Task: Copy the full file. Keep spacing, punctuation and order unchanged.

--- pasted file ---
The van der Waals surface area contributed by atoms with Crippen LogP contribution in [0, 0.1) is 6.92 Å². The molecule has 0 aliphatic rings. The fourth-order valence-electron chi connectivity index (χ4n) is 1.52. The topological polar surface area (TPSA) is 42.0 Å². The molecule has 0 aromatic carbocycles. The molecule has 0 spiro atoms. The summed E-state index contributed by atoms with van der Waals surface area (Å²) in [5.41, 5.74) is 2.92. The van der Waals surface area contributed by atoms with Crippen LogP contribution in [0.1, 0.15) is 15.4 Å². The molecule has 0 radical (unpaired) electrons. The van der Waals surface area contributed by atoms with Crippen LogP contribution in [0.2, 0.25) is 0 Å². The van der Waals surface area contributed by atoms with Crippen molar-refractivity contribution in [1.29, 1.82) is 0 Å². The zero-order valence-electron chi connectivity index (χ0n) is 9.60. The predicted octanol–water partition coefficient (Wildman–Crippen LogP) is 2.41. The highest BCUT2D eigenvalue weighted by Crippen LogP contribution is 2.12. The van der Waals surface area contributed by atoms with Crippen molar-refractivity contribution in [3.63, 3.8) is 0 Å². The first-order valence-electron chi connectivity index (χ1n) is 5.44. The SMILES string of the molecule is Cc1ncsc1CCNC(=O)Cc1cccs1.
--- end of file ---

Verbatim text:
The van der Waals surface area contributed by atoms with Crippen LogP contribution in [0, 0.1) is 6.92 Å². The molecule has 0 aliphatic rings. The fourth-order valence-electron chi connectivity index (χ4n) is 1.52. The topological polar surface area (TPSA) is 42.0 Å². The molecule has 0 aromatic carbocycles. The molecule has 0 spiro atoms. The summed E-state index contributed by atoms with van der Waals surface area (Å²) in [5.41, 5.74) is 2.92. The van der Waals surface area contributed by atoms with Crippen LogP contribution in [0.1, 0.15) is 15.4 Å². The molecule has 0 radical (unpaired) electrons. The van der Waals surface area contributed by atoms with Crippen LogP contribution in [0.2, 0.25) is 0 Å². The van der Waals surface area contributed by atoms with Crippen molar-refractivity contribution in [1.29, 1.82) is 0 Å². The zero-order valence-electron chi connectivity index (χ0n) is 9.60. The predicted octanol–water partition coefficient (Wildman–Crippen LogP) is 2.41. The highest BCUT2D eigenvalue weighted by Crippen LogP contribution is 2.12. The van der Waals surface area contributed by atoms with Crippen molar-refractivity contribution in [3.63, 3.8) is 0 Å². The first-order valence-electron chi connectivity index (χ1n) is 5.44. The SMILES string of the molecule is Cc1ncsc1CCNC(=O)Cc1cccs1.